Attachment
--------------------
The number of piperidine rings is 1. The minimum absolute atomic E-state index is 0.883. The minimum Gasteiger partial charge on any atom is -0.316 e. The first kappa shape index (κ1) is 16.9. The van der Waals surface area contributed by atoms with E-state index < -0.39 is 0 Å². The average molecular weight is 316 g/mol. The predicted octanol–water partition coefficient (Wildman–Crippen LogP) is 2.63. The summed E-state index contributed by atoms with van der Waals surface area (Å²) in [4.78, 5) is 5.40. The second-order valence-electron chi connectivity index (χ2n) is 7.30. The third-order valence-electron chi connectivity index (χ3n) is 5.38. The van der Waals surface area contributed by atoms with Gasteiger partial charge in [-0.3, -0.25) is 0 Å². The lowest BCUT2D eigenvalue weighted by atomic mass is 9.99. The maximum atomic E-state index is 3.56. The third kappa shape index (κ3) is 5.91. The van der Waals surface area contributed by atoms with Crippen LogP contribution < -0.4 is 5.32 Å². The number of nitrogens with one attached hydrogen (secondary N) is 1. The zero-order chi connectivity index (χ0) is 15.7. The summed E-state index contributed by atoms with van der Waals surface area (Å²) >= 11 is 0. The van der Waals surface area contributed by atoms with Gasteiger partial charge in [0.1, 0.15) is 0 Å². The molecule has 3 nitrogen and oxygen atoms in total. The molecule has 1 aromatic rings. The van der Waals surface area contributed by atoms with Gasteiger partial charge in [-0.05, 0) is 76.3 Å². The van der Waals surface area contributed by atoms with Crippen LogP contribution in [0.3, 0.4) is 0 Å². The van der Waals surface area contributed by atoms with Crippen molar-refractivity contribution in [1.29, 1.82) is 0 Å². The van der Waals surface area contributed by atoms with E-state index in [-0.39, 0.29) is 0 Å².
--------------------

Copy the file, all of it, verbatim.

The number of piperidine rings is 1. The minimum absolute atomic E-state index is 0.883. The minimum Gasteiger partial charge on any atom is -0.316 e. The first kappa shape index (κ1) is 16.9. The van der Waals surface area contributed by atoms with E-state index < -0.39 is 0 Å². The average molecular weight is 316 g/mol. The predicted octanol–water partition coefficient (Wildman–Crippen LogP) is 2.63. The summed E-state index contributed by atoms with van der Waals surface area (Å²) in [4.78, 5) is 5.40. The second-order valence-electron chi connectivity index (χ2n) is 7.30. The third-order valence-electron chi connectivity index (χ3n) is 5.38. The van der Waals surface area contributed by atoms with Gasteiger partial charge in [-0.3, -0.25) is 0 Å². The lowest BCUT2D eigenvalue weighted by atomic mass is 9.99. The maximum atomic E-state index is 3.56. The third kappa shape index (κ3) is 5.91. The van der Waals surface area contributed by atoms with Crippen LogP contribution < -0.4 is 5.32 Å². The number of nitrogens with one attached hydrogen (secondary N) is 1. The zero-order chi connectivity index (χ0) is 15.7. The summed E-state index contributed by atoms with van der Waals surface area (Å²) >= 11 is 0. The van der Waals surface area contributed by atoms with Gasteiger partial charge in [0.1, 0.15) is 0 Å². The molecule has 3 nitrogen and oxygen atoms in total. The molecule has 1 aromatic rings. The van der Waals surface area contributed by atoms with Gasteiger partial charge in [-0.05, 0) is 76.3 Å². The van der Waals surface area contributed by atoms with Crippen LogP contribution in [0.3, 0.4) is 0 Å². The van der Waals surface area contributed by atoms with Crippen molar-refractivity contribution in [1.29, 1.82) is 0 Å². The van der Waals surface area contributed by atoms with E-state index in [-0.39, 0.29) is 0 Å².